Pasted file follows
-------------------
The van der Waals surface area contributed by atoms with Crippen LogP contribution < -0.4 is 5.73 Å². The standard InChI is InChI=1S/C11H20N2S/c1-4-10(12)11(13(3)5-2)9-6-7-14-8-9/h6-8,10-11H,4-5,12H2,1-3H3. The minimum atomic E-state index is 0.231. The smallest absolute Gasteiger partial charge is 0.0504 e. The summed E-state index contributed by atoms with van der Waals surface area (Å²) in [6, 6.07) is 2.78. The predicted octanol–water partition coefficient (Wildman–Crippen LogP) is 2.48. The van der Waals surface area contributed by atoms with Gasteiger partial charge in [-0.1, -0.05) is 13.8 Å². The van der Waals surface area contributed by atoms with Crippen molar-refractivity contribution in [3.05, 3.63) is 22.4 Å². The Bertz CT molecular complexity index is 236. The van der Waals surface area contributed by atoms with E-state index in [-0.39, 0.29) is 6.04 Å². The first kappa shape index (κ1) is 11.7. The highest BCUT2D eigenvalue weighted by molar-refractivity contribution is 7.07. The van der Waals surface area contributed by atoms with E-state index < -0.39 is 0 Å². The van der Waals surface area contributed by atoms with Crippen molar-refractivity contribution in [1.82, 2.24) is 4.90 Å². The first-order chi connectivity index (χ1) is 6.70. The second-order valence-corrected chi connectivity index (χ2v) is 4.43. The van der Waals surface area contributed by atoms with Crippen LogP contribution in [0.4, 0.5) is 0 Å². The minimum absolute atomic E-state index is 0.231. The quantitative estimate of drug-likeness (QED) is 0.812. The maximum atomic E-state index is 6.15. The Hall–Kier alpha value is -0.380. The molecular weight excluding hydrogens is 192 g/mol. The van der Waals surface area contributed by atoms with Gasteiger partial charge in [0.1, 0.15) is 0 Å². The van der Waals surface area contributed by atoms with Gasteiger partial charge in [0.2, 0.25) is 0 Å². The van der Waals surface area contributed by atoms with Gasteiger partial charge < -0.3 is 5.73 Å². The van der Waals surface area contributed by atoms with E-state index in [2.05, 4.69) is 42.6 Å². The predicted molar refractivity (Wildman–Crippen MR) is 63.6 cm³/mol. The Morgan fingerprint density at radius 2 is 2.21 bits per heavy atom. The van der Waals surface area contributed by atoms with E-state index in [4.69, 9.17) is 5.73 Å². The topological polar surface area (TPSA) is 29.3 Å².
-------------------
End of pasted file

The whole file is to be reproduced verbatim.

The van der Waals surface area contributed by atoms with Crippen LogP contribution < -0.4 is 5.73 Å². The standard InChI is InChI=1S/C11H20N2S/c1-4-10(12)11(13(3)5-2)9-6-7-14-8-9/h6-8,10-11H,4-5,12H2,1-3H3. The minimum atomic E-state index is 0.231. The smallest absolute Gasteiger partial charge is 0.0504 e. The summed E-state index contributed by atoms with van der Waals surface area (Å²) in [6, 6.07) is 2.78. The predicted octanol–water partition coefficient (Wildman–Crippen LogP) is 2.48. The van der Waals surface area contributed by atoms with Gasteiger partial charge in [-0.1, -0.05) is 13.8 Å². The van der Waals surface area contributed by atoms with Crippen molar-refractivity contribution in [3.05, 3.63) is 22.4 Å². The Bertz CT molecular complexity index is 236. The van der Waals surface area contributed by atoms with E-state index in [-0.39, 0.29) is 6.04 Å². The first kappa shape index (κ1) is 11.7. The highest BCUT2D eigenvalue weighted by molar-refractivity contribution is 7.07. The van der Waals surface area contributed by atoms with E-state index < -0.39 is 0 Å². The van der Waals surface area contributed by atoms with Crippen molar-refractivity contribution in [1.82, 2.24) is 4.90 Å². The first-order chi connectivity index (χ1) is 6.70. The second-order valence-corrected chi connectivity index (χ2v) is 4.43. The van der Waals surface area contributed by atoms with Crippen LogP contribution in [0.4, 0.5) is 0 Å². The minimum absolute atomic E-state index is 0.231. The quantitative estimate of drug-likeness (QED) is 0.812. The maximum atomic E-state index is 6.15. The Hall–Kier alpha value is -0.380. The molecular weight excluding hydrogens is 192 g/mol. The van der Waals surface area contributed by atoms with Gasteiger partial charge in [0.1, 0.15) is 0 Å². The van der Waals surface area contributed by atoms with Gasteiger partial charge in [0.2, 0.25) is 0 Å². The van der Waals surface area contributed by atoms with Gasteiger partial charge < -0.3 is 5.73 Å². The van der Waals surface area contributed by atoms with E-state index in [2.05, 4.69) is 42.6 Å². The predicted molar refractivity (Wildman–Crippen MR) is 63.6 cm³/mol. The Morgan fingerprint density at radius 2 is 2.21 bits per heavy atom. The van der Waals surface area contributed by atoms with E-state index in [4.69, 9.17) is 5.73 Å². The topological polar surface area (TPSA) is 29.3 Å².